May is one of our favourite months here at Kingsbridge. It’s not just the blossom falling from the trees, that first smouldering barbecue of the year, or the thrill of needing to get the suncream out again. There’s also the fact that May treats us to not one but two Bank Holiday Mondays. Of course, for busy contractors and freelancers, sometimes taking a four-day week seems like a luxury only available to those in a steady 9 to 5. However, the chat around the idea of a four-day working week as standard has been hotting up lately. Since its annual conference last September, the TUC (Trades Union Congress) has been consistently calling for a four-day week as a way for employees to share in the benefits of the tech revolution. And research foundation the Wellcome Trust recently announced – and then spectacularly abandoned – a plan to trial a four-day week among its 800 head office staff. All of which got us wondering: is the four-day week a good idea? And could it work for contractors and freelancers? After all, freedom to set your own hours and work flexibly is a major draw to the contractor life for many people.
The case for four
- Wellcome wanted to trial the four-day week because they felt it would offer “a healthier workforce, a reduction in sickness absence and improved sense of work-life balance”.
- Businesses that have switched to a four-day week often report a large increase in productivity. It seems with less time, people manage to do more – perhaps because they are more motivated, less stressed and less prone to procrastination.
- Smaller companies may find the transition easier to make than large ones, because they do not have as many different types of role to consider.
- The TUC argues that workers in the UK put in among the longest working hours in Europe – with comparatively low productivity. We’re working longer for less gain.
- There is a positive environmental impact of a four-day week – it means 20% fewer commuting journeys made!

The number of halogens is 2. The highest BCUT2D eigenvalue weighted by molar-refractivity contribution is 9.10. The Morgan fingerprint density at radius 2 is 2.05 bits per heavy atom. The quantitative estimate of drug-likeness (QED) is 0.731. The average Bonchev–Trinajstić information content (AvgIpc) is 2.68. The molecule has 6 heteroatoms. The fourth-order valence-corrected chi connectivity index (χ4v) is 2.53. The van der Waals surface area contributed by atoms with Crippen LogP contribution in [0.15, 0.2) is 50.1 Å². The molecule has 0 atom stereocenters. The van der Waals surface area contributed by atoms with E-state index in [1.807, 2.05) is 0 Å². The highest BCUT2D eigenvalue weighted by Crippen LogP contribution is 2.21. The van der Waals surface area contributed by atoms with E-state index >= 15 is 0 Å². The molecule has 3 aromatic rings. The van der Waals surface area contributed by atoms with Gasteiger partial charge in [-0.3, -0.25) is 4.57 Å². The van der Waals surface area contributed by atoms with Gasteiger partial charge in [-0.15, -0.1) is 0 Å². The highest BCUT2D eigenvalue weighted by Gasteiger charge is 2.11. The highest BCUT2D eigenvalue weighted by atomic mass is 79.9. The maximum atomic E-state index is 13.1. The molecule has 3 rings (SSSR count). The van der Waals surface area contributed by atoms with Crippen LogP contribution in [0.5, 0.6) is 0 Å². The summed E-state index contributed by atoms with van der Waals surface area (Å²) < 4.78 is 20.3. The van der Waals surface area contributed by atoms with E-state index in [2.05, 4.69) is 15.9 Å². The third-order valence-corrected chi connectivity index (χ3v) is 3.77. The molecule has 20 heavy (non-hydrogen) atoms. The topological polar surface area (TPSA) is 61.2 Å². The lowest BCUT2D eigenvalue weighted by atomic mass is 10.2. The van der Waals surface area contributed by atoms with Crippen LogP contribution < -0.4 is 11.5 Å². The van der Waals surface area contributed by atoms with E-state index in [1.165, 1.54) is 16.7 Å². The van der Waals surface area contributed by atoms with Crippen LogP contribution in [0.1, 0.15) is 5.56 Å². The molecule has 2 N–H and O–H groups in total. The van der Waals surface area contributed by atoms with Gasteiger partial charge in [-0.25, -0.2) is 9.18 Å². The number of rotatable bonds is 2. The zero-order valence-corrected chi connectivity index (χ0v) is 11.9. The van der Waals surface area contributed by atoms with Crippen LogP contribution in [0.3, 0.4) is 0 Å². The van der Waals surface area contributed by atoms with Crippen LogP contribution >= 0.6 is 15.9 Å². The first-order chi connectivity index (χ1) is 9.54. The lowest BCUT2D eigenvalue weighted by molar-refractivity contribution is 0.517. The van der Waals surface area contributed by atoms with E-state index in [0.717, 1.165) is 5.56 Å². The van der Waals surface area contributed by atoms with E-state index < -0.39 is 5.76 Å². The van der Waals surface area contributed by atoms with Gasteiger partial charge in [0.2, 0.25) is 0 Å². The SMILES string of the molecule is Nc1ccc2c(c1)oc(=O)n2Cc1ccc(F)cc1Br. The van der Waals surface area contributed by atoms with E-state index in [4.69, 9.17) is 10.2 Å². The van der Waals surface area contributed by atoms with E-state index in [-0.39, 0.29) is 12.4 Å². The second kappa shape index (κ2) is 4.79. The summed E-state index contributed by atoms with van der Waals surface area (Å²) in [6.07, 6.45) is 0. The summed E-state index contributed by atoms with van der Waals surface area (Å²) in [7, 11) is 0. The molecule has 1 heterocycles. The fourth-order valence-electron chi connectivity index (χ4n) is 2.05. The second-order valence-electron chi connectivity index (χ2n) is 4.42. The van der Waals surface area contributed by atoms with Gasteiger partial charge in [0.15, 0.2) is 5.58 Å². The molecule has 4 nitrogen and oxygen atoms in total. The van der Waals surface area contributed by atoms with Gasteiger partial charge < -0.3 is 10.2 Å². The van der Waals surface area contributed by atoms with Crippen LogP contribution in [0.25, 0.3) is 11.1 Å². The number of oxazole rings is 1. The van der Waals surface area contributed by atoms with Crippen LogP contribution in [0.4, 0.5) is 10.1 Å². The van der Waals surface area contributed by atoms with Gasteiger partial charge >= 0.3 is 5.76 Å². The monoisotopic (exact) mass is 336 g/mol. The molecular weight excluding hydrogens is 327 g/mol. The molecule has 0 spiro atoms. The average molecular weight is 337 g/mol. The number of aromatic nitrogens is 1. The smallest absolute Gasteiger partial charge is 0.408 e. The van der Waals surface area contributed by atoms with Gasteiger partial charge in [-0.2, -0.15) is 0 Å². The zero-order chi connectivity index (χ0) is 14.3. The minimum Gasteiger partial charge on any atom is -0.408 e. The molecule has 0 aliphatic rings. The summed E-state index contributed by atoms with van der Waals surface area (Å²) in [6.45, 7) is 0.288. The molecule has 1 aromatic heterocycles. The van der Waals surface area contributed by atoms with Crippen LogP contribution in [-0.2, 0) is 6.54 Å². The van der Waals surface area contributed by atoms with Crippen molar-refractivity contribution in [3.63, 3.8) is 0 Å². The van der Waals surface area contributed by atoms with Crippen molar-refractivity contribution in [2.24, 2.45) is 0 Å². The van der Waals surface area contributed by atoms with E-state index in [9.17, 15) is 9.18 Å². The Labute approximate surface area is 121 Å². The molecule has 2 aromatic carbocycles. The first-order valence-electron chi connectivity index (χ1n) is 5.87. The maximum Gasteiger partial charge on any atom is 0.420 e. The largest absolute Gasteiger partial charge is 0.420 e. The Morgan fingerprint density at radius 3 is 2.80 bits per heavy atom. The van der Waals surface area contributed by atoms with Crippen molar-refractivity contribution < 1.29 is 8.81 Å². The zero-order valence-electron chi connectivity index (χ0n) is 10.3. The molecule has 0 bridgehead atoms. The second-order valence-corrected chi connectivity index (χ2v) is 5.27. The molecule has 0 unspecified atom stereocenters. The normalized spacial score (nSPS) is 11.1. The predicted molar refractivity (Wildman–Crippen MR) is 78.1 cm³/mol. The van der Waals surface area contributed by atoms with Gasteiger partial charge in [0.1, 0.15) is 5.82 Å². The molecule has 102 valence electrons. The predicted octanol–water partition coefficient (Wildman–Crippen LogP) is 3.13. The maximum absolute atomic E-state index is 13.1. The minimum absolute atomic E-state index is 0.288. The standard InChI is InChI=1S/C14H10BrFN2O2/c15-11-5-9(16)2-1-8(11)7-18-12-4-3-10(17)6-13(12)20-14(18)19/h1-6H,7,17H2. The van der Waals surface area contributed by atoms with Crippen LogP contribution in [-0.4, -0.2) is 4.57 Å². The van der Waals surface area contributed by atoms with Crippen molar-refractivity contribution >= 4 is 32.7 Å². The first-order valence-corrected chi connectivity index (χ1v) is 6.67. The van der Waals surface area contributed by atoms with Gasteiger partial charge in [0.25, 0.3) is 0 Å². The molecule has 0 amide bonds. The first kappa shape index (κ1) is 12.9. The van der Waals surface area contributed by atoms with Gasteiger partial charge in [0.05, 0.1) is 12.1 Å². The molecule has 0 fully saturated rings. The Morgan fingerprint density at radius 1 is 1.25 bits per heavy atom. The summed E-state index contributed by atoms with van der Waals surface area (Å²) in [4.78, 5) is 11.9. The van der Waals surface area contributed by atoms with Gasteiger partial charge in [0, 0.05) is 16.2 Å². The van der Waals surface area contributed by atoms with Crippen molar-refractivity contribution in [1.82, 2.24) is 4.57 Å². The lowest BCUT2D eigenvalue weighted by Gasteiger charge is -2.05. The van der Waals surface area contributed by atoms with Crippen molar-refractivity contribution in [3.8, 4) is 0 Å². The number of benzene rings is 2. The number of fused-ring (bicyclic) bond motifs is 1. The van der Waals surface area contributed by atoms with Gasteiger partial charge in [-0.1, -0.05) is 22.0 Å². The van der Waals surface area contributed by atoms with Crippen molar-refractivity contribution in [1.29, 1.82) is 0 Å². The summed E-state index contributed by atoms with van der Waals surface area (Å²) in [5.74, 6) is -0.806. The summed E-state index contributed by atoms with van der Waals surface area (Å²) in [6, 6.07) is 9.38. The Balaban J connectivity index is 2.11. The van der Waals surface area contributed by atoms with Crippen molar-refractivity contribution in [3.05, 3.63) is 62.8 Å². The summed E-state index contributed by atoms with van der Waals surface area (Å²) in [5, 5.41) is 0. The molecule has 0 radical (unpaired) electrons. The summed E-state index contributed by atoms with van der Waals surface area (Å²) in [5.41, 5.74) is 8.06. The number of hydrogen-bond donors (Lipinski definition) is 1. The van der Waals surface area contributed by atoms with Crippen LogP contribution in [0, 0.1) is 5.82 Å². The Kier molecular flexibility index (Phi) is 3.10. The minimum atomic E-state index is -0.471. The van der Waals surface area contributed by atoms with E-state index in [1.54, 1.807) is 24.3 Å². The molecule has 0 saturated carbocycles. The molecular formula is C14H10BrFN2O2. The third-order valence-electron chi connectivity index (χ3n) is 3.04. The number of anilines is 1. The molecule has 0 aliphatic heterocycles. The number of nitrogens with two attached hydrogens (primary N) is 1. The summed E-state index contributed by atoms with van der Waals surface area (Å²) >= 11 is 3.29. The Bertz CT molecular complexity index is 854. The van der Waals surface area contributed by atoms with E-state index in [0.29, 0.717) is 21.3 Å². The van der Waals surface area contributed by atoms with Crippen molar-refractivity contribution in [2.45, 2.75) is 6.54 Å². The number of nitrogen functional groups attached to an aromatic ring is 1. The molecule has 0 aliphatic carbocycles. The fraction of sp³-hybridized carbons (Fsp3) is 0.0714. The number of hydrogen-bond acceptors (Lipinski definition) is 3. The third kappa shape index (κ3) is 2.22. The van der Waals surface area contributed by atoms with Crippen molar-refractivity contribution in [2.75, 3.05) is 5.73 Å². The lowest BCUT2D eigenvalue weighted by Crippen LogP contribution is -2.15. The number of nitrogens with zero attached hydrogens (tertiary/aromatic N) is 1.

The case against
- One of Wellcome’s reasons for abandoning the trial was that they determined it would be impossible for all employees to benefit equally from a shorter working week. In fact, some in back office roles such as HR, finance and IT, where work needs to be done to prescriptive timeframes and often urgently, would be disadvantaged by the move. It might depend, then, on how flexible you are able to be with your contracting workload.
- Working for just four days a week might force people to work more intensely or work longer hours to compensate for the lost day, which may negatively impact wellbeing and mental health.
- The CBI (Confederation of British Industry) has criticised the plans, claiming that they represent a restriction on flexible working.
Could it work for contractors?
- You are unlikely to face the same operational logistics as a larger company so a four-day week should be easier to implement.
- You may worry about lost business on your off-day – especially if you are strict and don’t take business calls or check emails during that time. Communication with clients about your new working pattern will be key!
- An extra day off will have huge benefits to work-life balance, stress and wellbeing.
- It may make you work more productively on the days you do work – there is an incentive to get more done so that you can enjoy that extra day.
- Of course, as above, this would need to be balanced against the threat that you overwork either in intensity or duration on the remaining four days in order to get things done.
- It may help you save money on expenses like childcare and commuting.
However many days a week you’re working as a contractor, you need an insurance package that is always working for you. Our coverage can start straight away and includes cover for previous work. Visit our website for a quick quote.